3 thoughts on “Weekend Quickie #242

  1. He stood on the end of the pier, looking out to sea.
    “Ah, the memories,” he sighed. Lightning struck in four places as the storm raged on over our drenched heads.
    “It’s dangerous out here, uncle!” I screamed. The hood of my Mac came off as the wind blew towards the shore.
    “Dangerous? Nonsense! I remember it well, the sun, the sand, the ebullience of happy children, laughing, playing, making sandcastles down there in…” More lightning struck, closer this time.
    “But uncle, can’t we do this another time?”
    “No!” He grabbed the rail, his knuckles going white. “Can’t you see the storm? It is here!”
    “Uncle! That’s a myth, a folktale! Come, we must get back to shore!” I took hold of his jacket but he tore himself away.
    “A myth? I saw it! All those years ago! I was standing right here, throwing seashells at the girls and there it was, as big as a house! I’m not moving until I see it again!”
    “But uncle!” Another round of lightning was enough for me. I ran through the downpour. As I reached the shore I turned to see a dark silhouette appear over him. “Uncle!” And he was gone.

  2. “You know Cletus, mermaids only come out when lightning strikes the water.” Jed fastened his raincoat hoisted his large fishnet.
    “You really think we’ll catch one Jed?” Cletus asked.
    “Didn’t you see Splash?”
    “Yeah, the government got involved, and they had to swim out to sea.”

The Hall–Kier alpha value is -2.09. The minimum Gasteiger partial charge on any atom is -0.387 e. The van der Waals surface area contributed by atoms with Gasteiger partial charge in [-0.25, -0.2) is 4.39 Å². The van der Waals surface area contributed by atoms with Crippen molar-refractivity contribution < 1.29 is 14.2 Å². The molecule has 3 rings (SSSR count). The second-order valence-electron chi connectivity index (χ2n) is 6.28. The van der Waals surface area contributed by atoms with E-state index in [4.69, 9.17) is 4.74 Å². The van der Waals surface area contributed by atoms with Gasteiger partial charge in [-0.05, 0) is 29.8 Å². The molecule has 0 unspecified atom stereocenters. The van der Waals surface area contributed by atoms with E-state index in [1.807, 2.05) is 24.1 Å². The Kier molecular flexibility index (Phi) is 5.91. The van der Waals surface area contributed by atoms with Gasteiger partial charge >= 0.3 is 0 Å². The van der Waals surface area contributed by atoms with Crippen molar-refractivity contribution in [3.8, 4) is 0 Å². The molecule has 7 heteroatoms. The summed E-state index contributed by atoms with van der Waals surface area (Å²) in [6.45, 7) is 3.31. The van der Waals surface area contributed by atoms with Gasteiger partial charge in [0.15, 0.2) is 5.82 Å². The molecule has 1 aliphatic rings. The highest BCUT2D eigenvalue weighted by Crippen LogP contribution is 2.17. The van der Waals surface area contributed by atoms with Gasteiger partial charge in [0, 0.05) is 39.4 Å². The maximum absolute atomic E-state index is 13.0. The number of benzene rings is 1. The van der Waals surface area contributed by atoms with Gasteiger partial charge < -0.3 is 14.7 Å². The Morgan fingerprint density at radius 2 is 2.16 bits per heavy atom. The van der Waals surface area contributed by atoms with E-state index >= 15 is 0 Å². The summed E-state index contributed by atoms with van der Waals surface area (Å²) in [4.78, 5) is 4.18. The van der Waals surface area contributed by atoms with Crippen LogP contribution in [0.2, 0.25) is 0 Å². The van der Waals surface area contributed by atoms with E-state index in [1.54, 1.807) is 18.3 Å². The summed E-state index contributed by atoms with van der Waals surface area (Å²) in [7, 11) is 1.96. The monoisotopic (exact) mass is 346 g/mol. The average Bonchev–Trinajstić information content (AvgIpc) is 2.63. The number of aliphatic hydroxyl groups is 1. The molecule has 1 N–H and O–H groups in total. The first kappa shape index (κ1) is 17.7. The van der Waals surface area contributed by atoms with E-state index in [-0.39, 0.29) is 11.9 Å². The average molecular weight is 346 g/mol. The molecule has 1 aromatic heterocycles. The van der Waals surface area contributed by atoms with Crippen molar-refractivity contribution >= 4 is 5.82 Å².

“Why would Trump and his bunch get involved with mermaids? He is too busy trying to make Mexico pay for a wall. He ain’t got no time to make fishing great again. Ain’t nobody got no time for that.”
    “Well, if they think global warming is involved, the EPA will be all over that like nobody’s business.”
    “The EPA doesn’t even know how to read a thermometer, and much less study nothing about mermaids. If I saw a mermaid that looked like that Daryl Hannah did, I’d probably swallow my fishing lure. I’d be cheerful and all energy like all the time.”
    “I never saw no fish that looked anything like that. They all look like they just ate a bunch of lemons.”
    Just then, lightning hit the water in the distance. Cletus jerked and Jed bit his own tongue.
    “I still ain’t seen no mermaid Cletus. Come on, let’s go and see if Trump has made TV great again.”

  3. Eph. 6: 1-3

    Squidly was bored as his mother continued with his homeschooling lesson. He resented the structure and discipline required of him to focus on these sedate, boring lessons his old-fashioned parents tried to foist upon him. Why did they expect him to repress his natural excitement to explore the fascinating things he found in the water all around him?

    “Squidly!” his mother snapped, “For the last time, turn around and pay attention! I’m trying to show you how to survive in the open ocean.” But Squidly had noticed the sky above him awash with flickering blue lights. They were beautiful. As soon as his mother turned her back, Squidly took off to investigate the light show.

    “WOW!” was all he could say as he got closer and closer to the mysterious lights as they started in one spot then spread across the surface. Squidly giggled with exuberance as he zoomed in closer. Another flash of light spread directly over him and spilled across the undulating surface of the water. Squidly reached out a tentacle and poked it through to the air above.

    ZAP!

    Everything went black.

    Well below, a mother and daughter shark silently watched Squidly’s lifeless body drift past on its way into the deep. The mother swallowed hard and nudged her daughter, “That reminds me, Honey, when there’s a storm above the ocean … always go deep and stay away from the surface.”

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